—–
Vitamin E & Tocopherols
Wheatgerm, soy bean, hazelnut, sunflower, almond, safflower, rice bran,  grapeseed, babassu, canola, olive, apricot kernal, walnut oil.
Vitamin K
Canola, soybean, olive, rice bran, walnut, almond, safflower, almond, sunflower, coconut.
Choline
Wheat germ, almond, walnut, coconut oil, rice bran, sunflower, soy bean, canola.
Iron
Olive, rice bran, soy bean, coconut
Calcium
Olive
Potassium
Olive
Sodium
Olive
Zinc
Soy bean
—–
It is no surprise that Vitamin E is in almost every plant oil as it is so effective at preventing rancidity (props, God).

Read Full Post »

Ugh, February. This is when I really start feeling the winter blahs. The lack of fresh air , sunshine, and vitamin D in addition to being a stay-at-home mom cooped up all day – a recipe for depression. Apparently, I am not alone.  Here are some surprising statistics from the World Health Organization:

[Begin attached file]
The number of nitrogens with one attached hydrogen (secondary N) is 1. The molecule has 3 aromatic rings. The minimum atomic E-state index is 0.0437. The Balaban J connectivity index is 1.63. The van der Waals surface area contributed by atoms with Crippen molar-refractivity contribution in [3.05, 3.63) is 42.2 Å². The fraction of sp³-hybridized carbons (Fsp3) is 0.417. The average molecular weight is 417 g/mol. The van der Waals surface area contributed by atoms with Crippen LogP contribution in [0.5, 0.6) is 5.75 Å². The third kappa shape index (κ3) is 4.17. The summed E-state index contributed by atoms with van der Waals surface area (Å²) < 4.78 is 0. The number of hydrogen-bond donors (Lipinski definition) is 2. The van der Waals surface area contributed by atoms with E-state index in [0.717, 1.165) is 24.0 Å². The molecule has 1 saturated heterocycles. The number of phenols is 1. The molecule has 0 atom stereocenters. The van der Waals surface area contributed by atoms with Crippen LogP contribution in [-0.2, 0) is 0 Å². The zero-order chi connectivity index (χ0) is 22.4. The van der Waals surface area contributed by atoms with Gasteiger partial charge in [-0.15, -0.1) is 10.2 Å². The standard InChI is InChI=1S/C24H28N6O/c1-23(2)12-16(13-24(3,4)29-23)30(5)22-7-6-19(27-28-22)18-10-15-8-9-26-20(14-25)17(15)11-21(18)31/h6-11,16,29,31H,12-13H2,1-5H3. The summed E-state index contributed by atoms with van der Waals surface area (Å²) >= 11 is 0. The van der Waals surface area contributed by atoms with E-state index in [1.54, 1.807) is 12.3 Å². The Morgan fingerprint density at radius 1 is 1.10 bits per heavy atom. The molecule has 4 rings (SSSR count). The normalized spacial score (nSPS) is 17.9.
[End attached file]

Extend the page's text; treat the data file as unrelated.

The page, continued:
– Depression is the most common disease among women.

– It affects 26% of women and 12% of men in the US.

– 50% of depression cases go untreated.

Common symptoms of depression are feelings of guilt, irritability, a negative outlook on life, hopelessness, lack of humor, low self-worth, indifference, apathy, lethargy, insomnia, loss of appetite or overeating, weight loss or gain, being self-absorbed, and having suicidal thoughts.

This disease goes untreated for a variety of reasons. Many people self-medicate with food, alcohol, drugs, shopping, gambling, sex and anything else that has the potential to make to make them feel better. Another reason is that people think that they can tackle it on their own. Men tend to feel too embarrassed or weak to admit that their mental health isn’t a-ok while many women push their emotional needs aside in order to care for others.

Depression is linked to reduced levels of serotonin, a neurotransmitter that regulates mood, appetite, sleep, muscle contractions, memory and learning. It is possible to increase serotonin production and raise levels with a few lifestyle choices.